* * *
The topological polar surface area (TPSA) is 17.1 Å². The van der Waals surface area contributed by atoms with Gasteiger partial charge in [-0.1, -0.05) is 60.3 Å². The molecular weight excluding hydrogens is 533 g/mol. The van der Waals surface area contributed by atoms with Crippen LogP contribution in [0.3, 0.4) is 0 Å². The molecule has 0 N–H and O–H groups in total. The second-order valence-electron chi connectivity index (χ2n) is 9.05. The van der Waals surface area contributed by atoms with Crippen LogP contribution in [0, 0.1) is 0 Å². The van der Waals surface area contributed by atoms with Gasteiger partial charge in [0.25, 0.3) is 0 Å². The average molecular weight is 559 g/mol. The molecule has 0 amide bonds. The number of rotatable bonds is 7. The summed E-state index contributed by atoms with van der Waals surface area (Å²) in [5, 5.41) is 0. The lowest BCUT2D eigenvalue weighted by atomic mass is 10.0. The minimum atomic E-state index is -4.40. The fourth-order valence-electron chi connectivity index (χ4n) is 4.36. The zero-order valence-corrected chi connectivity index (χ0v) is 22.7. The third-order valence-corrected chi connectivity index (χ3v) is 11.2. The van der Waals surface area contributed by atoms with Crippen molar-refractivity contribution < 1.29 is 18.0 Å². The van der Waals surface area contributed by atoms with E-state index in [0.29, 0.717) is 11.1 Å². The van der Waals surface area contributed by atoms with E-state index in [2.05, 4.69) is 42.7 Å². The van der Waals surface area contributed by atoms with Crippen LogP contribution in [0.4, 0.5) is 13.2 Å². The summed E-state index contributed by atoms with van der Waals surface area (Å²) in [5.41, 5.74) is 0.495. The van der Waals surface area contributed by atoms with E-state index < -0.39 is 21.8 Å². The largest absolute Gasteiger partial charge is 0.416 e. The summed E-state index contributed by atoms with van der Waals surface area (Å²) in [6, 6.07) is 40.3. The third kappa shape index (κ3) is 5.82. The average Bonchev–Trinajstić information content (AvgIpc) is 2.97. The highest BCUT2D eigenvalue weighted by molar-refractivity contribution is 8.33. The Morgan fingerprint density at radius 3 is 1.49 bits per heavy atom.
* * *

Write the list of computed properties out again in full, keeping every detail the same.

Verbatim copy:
The topological polar surface area (TPSA) is 17.1 Å². The van der Waals surface area contributed by atoms with Gasteiger partial charge in [-0.1, -0.05) is 60.3 Å². The molecular weight excluding hydrogens is 533 g/mol. The van der Waals surface area contributed by atoms with Crippen LogP contribution in [0.3, 0.4) is 0 Å². The molecule has 0 N–H and O–H groups in total. The second-order valence-electron chi connectivity index (χ2n) is 9.05. The van der Waals surface area contributed by atoms with Crippen LogP contribution in [0, 0.1) is 0 Å². The van der Waals surface area contributed by atoms with Gasteiger partial charge in [0.25, 0.3) is 0 Å². The average molecular weight is 559 g/mol. The molecule has 0 amide bonds. The number of rotatable bonds is 7. The summed E-state index contributed by atoms with van der Waals surface area (Å²) in [5, 5.41) is 0. The lowest BCUT2D eigenvalue weighted by atomic mass is 10.0. The minimum atomic E-state index is -4.40. The fourth-order valence-electron chi connectivity index (χ4n) is 4.36. The zero-order valence-corrected chi connectivity index (χ0v) is 22.7. The third-order valence-corrected chi connectivity index (χ3v) is 11.2. The van der Waals surface area contributed by atoms with Crippen molar-refractivity contribution < 1.29 is 18.0 Å². The van der Waals surface area contributed by atoms with E-state index in [0.29, 0.717) is 11.1 Å². The van der Waals surface area contributed by atoms with E-state index in [2.05, 4.69) is 42.7 Å². The van der Waals surface area contributed by atoms with Crippen LogP contribution in [0.4, 0.5) is 13.2 Å². The summed E-state index contributed by atoms with van der Waals surface area (Å²) in [5.41, 5.74) is 0.495. The van der Waals surface area contributed by atoms with E-state index < -0.39 is 21.8 Å². The largest absolute Gasteiger partial charge is 0.416 e. The summed E-state index contributed by atoms with van der Waals surface area (Å²) in [6, 6.07) is 40.3. The third kappa shape index (κ3) is 5.82. The average Bonchev–Trinajstić information content (AvgIpc) is 2.97. The highest BCUT2D eigenvalue weighted by molar-refractivity contribution is 8.33. The Morgan fingerprint density at radius 3 is 1.49 bits per heavy atom.